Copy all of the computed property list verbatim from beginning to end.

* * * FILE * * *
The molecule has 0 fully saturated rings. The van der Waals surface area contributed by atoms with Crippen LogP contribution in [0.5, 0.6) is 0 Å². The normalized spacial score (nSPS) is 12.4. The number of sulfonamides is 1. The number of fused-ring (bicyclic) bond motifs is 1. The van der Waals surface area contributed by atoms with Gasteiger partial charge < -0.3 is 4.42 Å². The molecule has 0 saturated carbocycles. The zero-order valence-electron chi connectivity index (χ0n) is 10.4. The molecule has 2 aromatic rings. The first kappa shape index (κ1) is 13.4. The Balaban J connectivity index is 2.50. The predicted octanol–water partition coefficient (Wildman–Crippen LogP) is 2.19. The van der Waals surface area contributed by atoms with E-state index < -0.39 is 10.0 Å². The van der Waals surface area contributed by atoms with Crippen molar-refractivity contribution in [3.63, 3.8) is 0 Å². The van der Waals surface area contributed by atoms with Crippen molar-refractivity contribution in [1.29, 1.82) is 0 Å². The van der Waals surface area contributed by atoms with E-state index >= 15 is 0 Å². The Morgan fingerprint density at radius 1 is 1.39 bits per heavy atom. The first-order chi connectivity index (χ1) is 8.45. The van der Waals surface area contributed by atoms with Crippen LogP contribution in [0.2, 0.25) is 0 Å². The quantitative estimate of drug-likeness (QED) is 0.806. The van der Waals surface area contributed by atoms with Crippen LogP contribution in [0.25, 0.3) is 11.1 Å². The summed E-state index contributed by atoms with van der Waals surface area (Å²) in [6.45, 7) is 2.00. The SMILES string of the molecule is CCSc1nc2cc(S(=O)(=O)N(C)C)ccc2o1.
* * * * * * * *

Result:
The molecule has 0 fully saturated rings. The van der Waals surface area contributed by atoms with Crippen LogP contribution in [0.5, 0.6) is 0 Å². The normalized spacial score (nSPS) is 12.4. The number of sulfonamides is 1. The number of fused-ring (bicyclic) bond motifs is 1. The van der Waals surface area contributed by atoms with Gasteiger partial charge < -0.3 is 4.42 Å². The molecule has 0 saturated carbocycles. The zero-order valence-electron chi connectivity index (χ0n) is 10.4. The molecule has 2 aromatic rings. The first kappa shape index (κ1) is 13.4. The Balaban J connectivity index is 2.50. The predicted octanol–water partition coefficient (Wildman–Crippen LogP) is 2.19. The van der Waals surface area contributed by atoms with E-state index < -0.39 is 10.0 Å². The van der Waals surface area contributed by atoms with Crippen molar-refractivity contribution in [3.63, 3.8) is 0 Å². The van der Waals surface area contributed by atoms with Crippen molar-refractivity contribution in [1.29, 1.82) is 0 Å². The van der Waals surface area contributed by atoms with E-state index >= 15 is 0 Å². The Morgan fingerprint density at radius 1 is 1.39 bits per heavy atom. The first-order chi connectivity index (χ1) is 8.45. The van der Waals surface area contributed by atoms with Crippen LogP contribution in [0.2, 0.25) is 0 Å². The quantitative estimate of drug-likeness (QED) is 0.806. The van der Waals surface area contributed by atoms with Crippen LogP contribution in [0.25, 0.3) is 11.1 Å². The summed E-state index contributed by atoms with van der Waals surface area (Å²) in [6.45, 7) is 2.00. The SMILES string of the molecule is CCSc1nc2cc(S(=O)(=O)N(C)C)ccc2o1.